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Even when a business is losing money, it's possible for shareholders to make money if they buy a good business at the right price. For example, biotech and mining exploration companies often lose money for years before finding success with a new treatment or mineral discovery. Nonetheless, only a fool would ignore the risk that a loss making company burns through its cash too quickly.
So should Research Frontiers (NASDAQ:REFR) shareholders be worried about its cash burn? For the purposes of this article, cash burn is the annual rate at which an unprofitable company spends cash to fund its growth; its negative free cash flow. We'll start by comparing its cash burn with its cash reserves in order to calculate its cash runway.
When Might Research Frontiers Run Out Of Money?
A company's cash runway is the amount of time it would take to burn through its cash reserves at its current cash burn rate. As at June 2020, Research Frontiers had cash of US$5.8m and no debt. Importantly, its cash burn was US$2.0m over the trailing twelve months. So it had a cash runway of about 2.9 years from June 2020. Arguably, that's a prudent and sensible length of runway to have. The image below shows how its cash balance has been changing over the last few years.
How Well Is Research Frontiers Growing?
On balance, we think it's mildly positive that Research Frontiers trimmed its cash burn by 14% over the last twelve months. But the revenue dip of 5.1% in the same period was a bit concerning. Considering both these factors, we're not particularly excited by its growth profile. Of course, we've only taken a quick look at the stock's growth metrics, here. You can take a look at how Research Frontiers has developed its business over time by checking this visualization of its revenue and earnings history.
How Hard Would It Be For Research Frontiers To Raise More Cash For Growth?
There's no doubt Research Frontiers seems to be in a fairly good position, when it comes to managing its cash burn, but even if it's only hypothetical, it's always worth asking how easily it could raise more money to fund growth. Issuing new shares, or taking on debt, are the most common ways for a listed company to raise more money for its business. Commonly, a business will sell new shares in itself to raise cash and drive growth. We can compare a company's cash burn to its market capitalisation to get a sense for how many new shares a company would have to issue to fund one year's operations.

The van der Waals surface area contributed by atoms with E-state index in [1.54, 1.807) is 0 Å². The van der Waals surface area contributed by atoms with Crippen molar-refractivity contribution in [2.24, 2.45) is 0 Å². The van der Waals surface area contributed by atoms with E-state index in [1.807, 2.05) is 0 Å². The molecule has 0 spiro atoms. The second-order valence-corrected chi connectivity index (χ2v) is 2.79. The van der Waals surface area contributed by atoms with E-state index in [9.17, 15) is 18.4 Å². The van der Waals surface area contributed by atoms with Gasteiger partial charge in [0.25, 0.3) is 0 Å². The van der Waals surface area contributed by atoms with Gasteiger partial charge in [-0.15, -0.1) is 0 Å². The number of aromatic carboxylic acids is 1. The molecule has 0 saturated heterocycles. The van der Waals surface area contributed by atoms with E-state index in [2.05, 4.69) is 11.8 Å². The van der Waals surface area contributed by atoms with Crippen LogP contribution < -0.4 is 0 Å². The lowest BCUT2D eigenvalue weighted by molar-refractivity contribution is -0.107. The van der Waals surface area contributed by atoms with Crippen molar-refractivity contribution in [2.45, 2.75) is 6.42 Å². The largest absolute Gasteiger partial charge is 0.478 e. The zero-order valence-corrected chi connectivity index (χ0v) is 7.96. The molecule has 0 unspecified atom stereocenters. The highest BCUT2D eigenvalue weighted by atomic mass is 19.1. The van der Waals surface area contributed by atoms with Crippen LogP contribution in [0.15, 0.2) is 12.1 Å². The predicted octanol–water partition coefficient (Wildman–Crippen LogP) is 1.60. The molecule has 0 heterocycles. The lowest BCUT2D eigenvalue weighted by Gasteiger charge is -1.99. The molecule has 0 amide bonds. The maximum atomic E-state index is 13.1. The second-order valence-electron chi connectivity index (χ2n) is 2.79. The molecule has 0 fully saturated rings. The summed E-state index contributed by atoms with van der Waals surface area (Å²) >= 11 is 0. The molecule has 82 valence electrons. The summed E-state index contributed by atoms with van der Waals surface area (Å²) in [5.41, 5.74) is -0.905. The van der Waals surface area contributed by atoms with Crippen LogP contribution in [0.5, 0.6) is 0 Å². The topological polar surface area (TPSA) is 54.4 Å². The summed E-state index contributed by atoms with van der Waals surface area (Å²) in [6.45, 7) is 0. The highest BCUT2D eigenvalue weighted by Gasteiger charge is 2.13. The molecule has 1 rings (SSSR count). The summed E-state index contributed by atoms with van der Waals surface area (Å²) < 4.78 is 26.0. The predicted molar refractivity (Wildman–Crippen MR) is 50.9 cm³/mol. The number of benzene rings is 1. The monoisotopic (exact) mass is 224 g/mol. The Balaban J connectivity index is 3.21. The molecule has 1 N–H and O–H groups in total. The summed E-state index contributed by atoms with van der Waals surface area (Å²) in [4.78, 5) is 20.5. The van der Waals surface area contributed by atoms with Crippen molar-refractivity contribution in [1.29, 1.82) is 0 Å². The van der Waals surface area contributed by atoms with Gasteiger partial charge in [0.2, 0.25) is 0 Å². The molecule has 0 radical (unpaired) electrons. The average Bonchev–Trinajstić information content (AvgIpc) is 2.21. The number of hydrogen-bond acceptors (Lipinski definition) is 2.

Research Frontiers' cash burn of US$2.0m is about 2.2% of its US$93m market capitalisation. So it could almost certainly just borrow a little to fund another year's growth, or else easily raise the cash by issuing a few shares.
Is Research Frontiers' Cash Burn A Worry?
It may already be apparent to you that we're relatively comfortable with the way Research Frontiers is burning through its cash. For example, we think its cash runway suggests that the company is on a good path. While its falling revenue wasn't great, the other factors mentioned in this article more than make up for weakness on that measure. After taking into account the various metrics mentioned in this report, we're pretty comfortable with how the company is spending its cash, as it seems on track to meet its needs over the medium term. Readers need to have a sound understanding of business risks before investing in a stock, and we've spotted 4 warning signs for Research Frontiers that potential shareholders should take into account before putting money into a stock.
Of course Research Frontiers may not be the best stock to buy. So you may wish to see this free collection of companies boasting high return on equity, or this list of stocks that insiders are buying.
This article by Simply Wall St is general in nature. It does not constitute a recommendation to buy or sell any stock, and does not take account of your objectives, or your financial situation. We aim to bring you long-term focused analysis driven by fundamental data. Note that our analysis may not factor in the latest price-sensitive company announcements or qualitative material. Simply Wall St has no position in any stocks mentioned.
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